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Misdiagnosis of mentally ill in Illinois may lead to violence

The second shooting at yet another military base has again focused the nation's attention on consequences of mental illness. The National Institute of Mental Health reports there are more than 50 million Americans over the age of 18 who suffer from some type of mental disorder. The vast majority of these individuals lead uneventful lives, but countless numbers end up incarcerated, homeless or in nursing facilities.

The sister of one troubled young man stated that in the 1940s, mental illness was a topic no one talked about. The sister was a nurse and father a physician, but he could not help his son, who spent most of the time sleeping in his room.

The family decided a change of scenery might be helpful so they moved to neighboring Wisconsin. When his mother took him to a doctor, the diagnosis was sleeping sickness.

On one occasion he was evaluated by a psychiatrist and found to be bipolar. Another diagnosis, several years later, concluded he was schizophrenic. He was prescribed medication, but according to the sister, stopped taking medication when he started to feel better.

The man claimed one doctor told him a drink before dinner would do no harm, a comment that led to the exacerbation of a drinking problem. Since many mentally ill people self-medicate and abuse drugs and alcohol, the symptoms frequently receive more attention than the underlying health problem.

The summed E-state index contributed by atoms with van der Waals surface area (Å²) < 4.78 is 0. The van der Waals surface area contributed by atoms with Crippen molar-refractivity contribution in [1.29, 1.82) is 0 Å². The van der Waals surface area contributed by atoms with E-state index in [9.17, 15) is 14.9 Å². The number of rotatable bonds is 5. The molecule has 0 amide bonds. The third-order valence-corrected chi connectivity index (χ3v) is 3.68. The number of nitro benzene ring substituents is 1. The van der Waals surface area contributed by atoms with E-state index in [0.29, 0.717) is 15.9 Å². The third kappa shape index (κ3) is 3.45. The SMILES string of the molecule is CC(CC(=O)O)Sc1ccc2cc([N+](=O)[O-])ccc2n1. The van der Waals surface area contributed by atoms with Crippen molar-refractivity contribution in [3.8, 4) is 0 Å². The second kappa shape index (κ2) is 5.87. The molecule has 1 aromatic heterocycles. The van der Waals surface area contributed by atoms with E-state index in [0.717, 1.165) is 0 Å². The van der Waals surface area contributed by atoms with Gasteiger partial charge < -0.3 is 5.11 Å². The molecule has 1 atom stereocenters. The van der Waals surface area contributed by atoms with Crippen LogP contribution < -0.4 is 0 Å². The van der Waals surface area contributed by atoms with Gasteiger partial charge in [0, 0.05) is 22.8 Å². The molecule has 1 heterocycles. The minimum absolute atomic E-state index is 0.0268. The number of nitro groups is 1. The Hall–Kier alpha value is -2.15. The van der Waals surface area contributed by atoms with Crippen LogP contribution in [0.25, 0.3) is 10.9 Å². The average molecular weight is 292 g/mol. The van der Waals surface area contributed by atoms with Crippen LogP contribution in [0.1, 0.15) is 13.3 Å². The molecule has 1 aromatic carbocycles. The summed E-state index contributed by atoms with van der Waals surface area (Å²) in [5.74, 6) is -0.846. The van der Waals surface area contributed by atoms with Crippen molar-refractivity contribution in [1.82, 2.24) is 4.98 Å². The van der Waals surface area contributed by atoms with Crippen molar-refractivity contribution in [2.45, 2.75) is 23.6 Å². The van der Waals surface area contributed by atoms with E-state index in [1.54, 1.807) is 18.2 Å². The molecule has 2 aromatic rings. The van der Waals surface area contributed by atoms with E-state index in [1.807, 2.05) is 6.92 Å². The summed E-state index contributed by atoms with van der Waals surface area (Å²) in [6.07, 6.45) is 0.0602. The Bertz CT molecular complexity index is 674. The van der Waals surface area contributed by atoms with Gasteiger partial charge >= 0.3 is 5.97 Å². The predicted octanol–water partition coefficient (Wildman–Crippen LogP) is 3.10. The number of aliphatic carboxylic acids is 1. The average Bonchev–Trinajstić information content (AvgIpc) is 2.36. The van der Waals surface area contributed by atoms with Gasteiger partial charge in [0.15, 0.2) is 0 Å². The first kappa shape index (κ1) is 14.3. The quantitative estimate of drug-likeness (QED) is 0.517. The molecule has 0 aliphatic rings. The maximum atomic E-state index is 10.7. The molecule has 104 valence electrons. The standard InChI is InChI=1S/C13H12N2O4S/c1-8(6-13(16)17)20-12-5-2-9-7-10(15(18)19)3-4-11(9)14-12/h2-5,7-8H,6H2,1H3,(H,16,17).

As with many of the mentally ill, the man ended up in a nursing home, with elderly patients diagnosed with dementia. The sister attests that the staff is not equipped to deal with patients like her brother, and it is unlikely he will ever get better.

In Illinois, and in many other states, mentally ill individuals never get the help they need due to a missed diagnosis or poorly-trained staff at facilities. If you or someone you love have been the victim of a missed diagnosis or a victim of inadequately trained staff at a nursing home, you can get help. Providing appropriate treatment for a mentally ill patient may go a long way in preventing a violent episode that can endanger the individual as well as innocent bystanders.

Source: Southtown Star, "Kadner: A mental illness in the family" Phil Kadner, Apr. 03, 2014

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